Bifurcation stenting

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Bifurcation stenting

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Bifurcation stenting

  1. 1. BIFURCATION STENTING Coronary artery disease Subha RathaYatra 2014
  2. 2. GUESS SOMETHING PEEINGTHROUGH STENTWINDOW?
  3. 3. BASIS  The approach to bifurcation lesions is based on the angiographic configuration of the lesion(s) in the main branch and the side branch  Significant disease (>50% stenosis) in the ostium of the side branch increases the likelihood of side-branch closure as well as the restenosis rate after PCI
  4. 4. ONE STENTVSTWO STENT STRATEGY  Default approach is one-stent technique ± provisional angioplasty/stent to side branch  Use two-stent technique if side branch is significant and has high-risk features for closure
  5. 5. RISK  The risk of side-branch closure with an ostial narrowing approaches 15%  PCI across an uninvolved side branch carries a less than 1% risk of occlusion
  6. 6. CLASSIFICATION
  7. 7. MEDINA CLASSIFICATION
  8. 8. GUIDE CATHETER  7 F or 8 F guiding catheter should be selected if the operator anticipates using two stents  A 6 F guiding catheter can accommodate only two monorail balloon  8 F guiding catheter can accommodate two stent systems as well as other large- diameter PCI devices such as the Rotablator or the Flextome Cutting Balloon  The maximum Rotablator burr that can be used with a 6 F guiding catheter is 1.5 mm  It may be prudent to “upsize” guiding catheters when approaching any bifurcation lesion so that all options remain available if trouble occurs during the procedure
  9. 9. GUIDEWIRE  To protect the side branch, two guidewires are placed, one in the side branch and one in the main vessel  The order of inflation is relatively unimportant  Wire markers or using two different wire types is helpful to reduce confusion during balloon inflations and wire repositioning  When using a two-guidewire system, the guidewires may become entangled after multiple wire manipulations  . Efforts should be made to avoid guidewire entanglement, which will prevent advancement of the balloon and may result in failure to recross the stenosis.
  10. 10. BALLOON  Standard balloon use  Different balloon sizes may be required for each branch  Sequential balloon inflations or simultaneous “kissing” balloon inflations can be performed with elimination of plaque shifting being the advantage of the latter  It is important to make sure that the main vessel can accommodate both balloon diameters when performing kissing balloon inflations (proximal vessel should be at least two thirds of the combined balloon diameters)  After stent placement in the main branch and the side branch, simultaneous kissing balloon inflations are critical to restore the circular and fully expanded stent to each lumen  Failure to perform final kissing balloon inflation will likely lead to restenosis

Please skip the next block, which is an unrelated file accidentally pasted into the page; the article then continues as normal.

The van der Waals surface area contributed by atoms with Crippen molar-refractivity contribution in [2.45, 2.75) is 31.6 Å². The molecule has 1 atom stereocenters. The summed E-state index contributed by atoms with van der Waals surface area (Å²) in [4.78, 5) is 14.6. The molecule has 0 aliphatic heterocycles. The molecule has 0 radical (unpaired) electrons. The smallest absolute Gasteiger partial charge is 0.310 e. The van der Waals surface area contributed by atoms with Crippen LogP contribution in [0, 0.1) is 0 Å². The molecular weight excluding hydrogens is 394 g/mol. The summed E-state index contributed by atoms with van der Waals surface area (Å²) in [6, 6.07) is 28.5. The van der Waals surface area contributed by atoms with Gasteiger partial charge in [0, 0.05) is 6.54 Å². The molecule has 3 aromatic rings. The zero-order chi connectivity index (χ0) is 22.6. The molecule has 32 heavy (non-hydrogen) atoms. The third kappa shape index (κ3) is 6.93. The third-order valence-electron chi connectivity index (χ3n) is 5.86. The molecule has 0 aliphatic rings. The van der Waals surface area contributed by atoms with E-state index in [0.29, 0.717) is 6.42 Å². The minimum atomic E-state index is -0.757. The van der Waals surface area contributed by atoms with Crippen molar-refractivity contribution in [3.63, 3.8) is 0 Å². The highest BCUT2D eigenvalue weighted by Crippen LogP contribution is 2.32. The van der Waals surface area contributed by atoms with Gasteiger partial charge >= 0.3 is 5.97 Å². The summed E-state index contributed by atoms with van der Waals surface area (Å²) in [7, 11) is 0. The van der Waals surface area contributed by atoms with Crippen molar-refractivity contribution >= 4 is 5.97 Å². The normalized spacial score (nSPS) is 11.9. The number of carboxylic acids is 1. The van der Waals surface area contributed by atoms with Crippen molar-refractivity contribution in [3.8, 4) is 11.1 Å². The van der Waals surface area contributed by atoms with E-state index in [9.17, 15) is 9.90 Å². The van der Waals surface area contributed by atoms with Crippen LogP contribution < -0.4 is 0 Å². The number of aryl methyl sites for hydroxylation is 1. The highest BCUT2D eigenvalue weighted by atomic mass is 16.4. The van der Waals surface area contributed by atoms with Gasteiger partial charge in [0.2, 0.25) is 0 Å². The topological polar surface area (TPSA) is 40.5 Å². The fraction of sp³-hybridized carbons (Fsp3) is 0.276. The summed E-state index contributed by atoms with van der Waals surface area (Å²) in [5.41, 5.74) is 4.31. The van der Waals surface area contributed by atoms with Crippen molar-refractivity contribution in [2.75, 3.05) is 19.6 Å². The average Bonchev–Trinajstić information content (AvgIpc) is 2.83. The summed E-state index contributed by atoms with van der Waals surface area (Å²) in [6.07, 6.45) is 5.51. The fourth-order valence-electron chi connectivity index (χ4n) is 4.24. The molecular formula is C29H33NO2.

11. 11. SEQUENTIAL BRANCH INFLATIONS  Dilate the main vessel first, the side branch second, and finish dilation in the main branch  A sequential main-side-main branch inflation strategy provides a safe and straightforward approach  Sequential inflations may result in suboptimal main vessel dilation and plaque shifting , requiring repeated dilatations  An unprotected major vessel dissection will require reinstrumentation and jeopardize further attempts to open the side branch  Serial inflations, first in one branch then in the other, as opposed to simultaneous balloon inflations in both branches, may limit the need for extra manoeuvres.
  12. 12. T STENTING-2 STENTS  The side branch off ostium ,therefore no crush
  13. 13. IAKOVOU I., GE L.,AND COLOMBOA.: CONTEMPORARY STENTTREATMENTOF CORONARY BIFURCATIONS. J AM COLLCARDIOL 2005; 46: PP. 1446-1455  AlthoughT stenting is less laborious than both culotte and crush, theT-technique invariably leads to inadequate coverage of the SB ostium and has consequently been discontinued in a number of institutions except for either isolated SB ostial lesions or when the result of a provisional single-stent strategy is suboptimal
  14. 14. V STENT-2 STENTS
  15. 15. Y STENTS-3 STENTS
  16. 16. DOUBLE BARREL(V STENTVARIANT)
  17. 17. CULLOTTE TECHNIQUE  Angle <70 degree  Bend branch stenting first
  18. 18. CHEVALIER B., GLATT B., ROYERT., AND GUYON P.: PLACEMENT OF CORONARY STENTS IN BIFURCATION LESIONS BYTHE “CULOTTE” TECHNIQUE. AM J CARDIOL 1998; 82: PP. 943-949  First described by Chevalier et al. using BMS, the culotte technique results in two layers of stent proximal to the bifurcation, full coverage of the SB ostium and of both branches distal to the bifurcation.The technique is suitable for all angles of bifurcation, but it does leave a double stent layer at both the carina and the proximal part of the bifurcation. Furthermore, rewiring both branches through stent struts may prove both difficult and time consuming.